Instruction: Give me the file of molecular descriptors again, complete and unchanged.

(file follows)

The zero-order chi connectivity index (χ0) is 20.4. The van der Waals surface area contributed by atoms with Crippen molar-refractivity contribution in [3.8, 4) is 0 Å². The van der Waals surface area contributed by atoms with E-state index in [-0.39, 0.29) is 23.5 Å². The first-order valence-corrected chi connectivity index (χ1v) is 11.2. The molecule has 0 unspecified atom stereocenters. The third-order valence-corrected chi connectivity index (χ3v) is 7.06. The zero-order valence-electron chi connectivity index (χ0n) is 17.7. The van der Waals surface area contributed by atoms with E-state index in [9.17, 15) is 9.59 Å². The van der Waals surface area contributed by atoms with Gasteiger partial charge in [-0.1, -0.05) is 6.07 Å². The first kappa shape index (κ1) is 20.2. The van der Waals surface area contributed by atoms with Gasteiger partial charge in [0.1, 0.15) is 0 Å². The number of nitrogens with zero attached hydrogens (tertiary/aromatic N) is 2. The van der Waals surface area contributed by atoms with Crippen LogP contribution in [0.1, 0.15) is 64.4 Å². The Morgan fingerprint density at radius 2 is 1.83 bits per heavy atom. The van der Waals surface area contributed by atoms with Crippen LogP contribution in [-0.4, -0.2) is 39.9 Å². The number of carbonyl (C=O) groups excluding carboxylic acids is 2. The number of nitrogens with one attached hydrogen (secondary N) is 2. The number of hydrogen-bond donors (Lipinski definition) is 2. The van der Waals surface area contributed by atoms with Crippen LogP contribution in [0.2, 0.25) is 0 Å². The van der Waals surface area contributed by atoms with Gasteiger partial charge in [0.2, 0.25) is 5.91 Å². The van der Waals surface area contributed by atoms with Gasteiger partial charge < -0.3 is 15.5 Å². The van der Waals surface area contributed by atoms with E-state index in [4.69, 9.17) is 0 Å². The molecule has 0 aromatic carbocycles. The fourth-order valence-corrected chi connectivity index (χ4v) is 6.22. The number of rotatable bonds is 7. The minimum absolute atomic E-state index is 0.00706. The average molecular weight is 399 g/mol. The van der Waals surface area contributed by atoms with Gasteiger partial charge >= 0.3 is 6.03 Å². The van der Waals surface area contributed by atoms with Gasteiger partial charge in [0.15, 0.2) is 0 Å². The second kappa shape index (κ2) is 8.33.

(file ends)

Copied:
The zero-order chi connectivity index (χ0) is 20.4. The van der Waals surface area contributed by atoms with Crippen molar-refractivity contribution in [3.8, 4) is 0 Å². The van der Waals surface area contributed by atoms with E-state index in [-0.39, 0.29) is 23.5 Å². The first-order valence-corrected chi connectivity index (χ1v) is 11.2. The molecule has 0 unspecified atom stereocenters. The third-order valence-corrected chi connectivity index (χ3v) is 7.06. The zero-order valence-electron chi connectivity index (χ0n) is 17.7. The van der Waals surface area contributed by atoms with E-state index in [9.17, 15) is 9.59 Å². The van der Waals surface area contributed by atoms with Gasteiger partial charge in [-0.1, -0.05) is 6.07 Å². The first kappa shape index (κ1) is 20.2. The van der Waals surface area contributed by atoms with Gasteiger partial charge in [0.1, 0.15) is 0 Å². The number of nitrogens with zero attached hydrogens (tertiary/aromatic N) is 2. The van der Waals surface area contributed by atoms with Crippen LogP contribution in [0.1, 0.15) is 64.4 Å². The Morgan fingerprint density at radius 2 is 1.83 bits per heavy atom. The van der Waals surface area contributed by atoms with Crippen LogP contribution in [-0.4, -0.2) is 39.9 Å². The number of carbonyl (C=O) groups excluding carboxylic acids is 2. The number of nitrogens with one attached hydrogen (secondary N) is 2. The number of hydrogen-bond donors (Lipinski definition) is 2. The van der Waals surface area contributed by atoms with Crippen LogP contribution in [0.2, 0.25) is 0 Å². The van der Waals surface area contributed by atoms with Gasteiger partial charge in [0.2, 0.25) is 5.91 Å². The van der Waals surface area contributed by atoms with Gasteiger partial charge < -0.3 is 15.5 Å². The van der Waals surface area contributed by atoms with E-state index in [4.69, 9.17) is 0 Å². The molecule has 0 aromatic carbocycles. The fourth-order valence-corrected chi connectivity index (χ4v) is 6.22. The number of rotatable bonds is 7. The minimum absolute atomic E-state index is 0.00706. The average molecular weight is 399 g/mol. The van der Waals surface area contributed by atoms with Gasteiger partial charge >= 0.3 is 6.03 Å². The van der Waals surface area contributed by atoms with Gasteiger partial charge in [0.15, 0.2) is 0 Å². The second kappa shape index (κ2) is 8.33.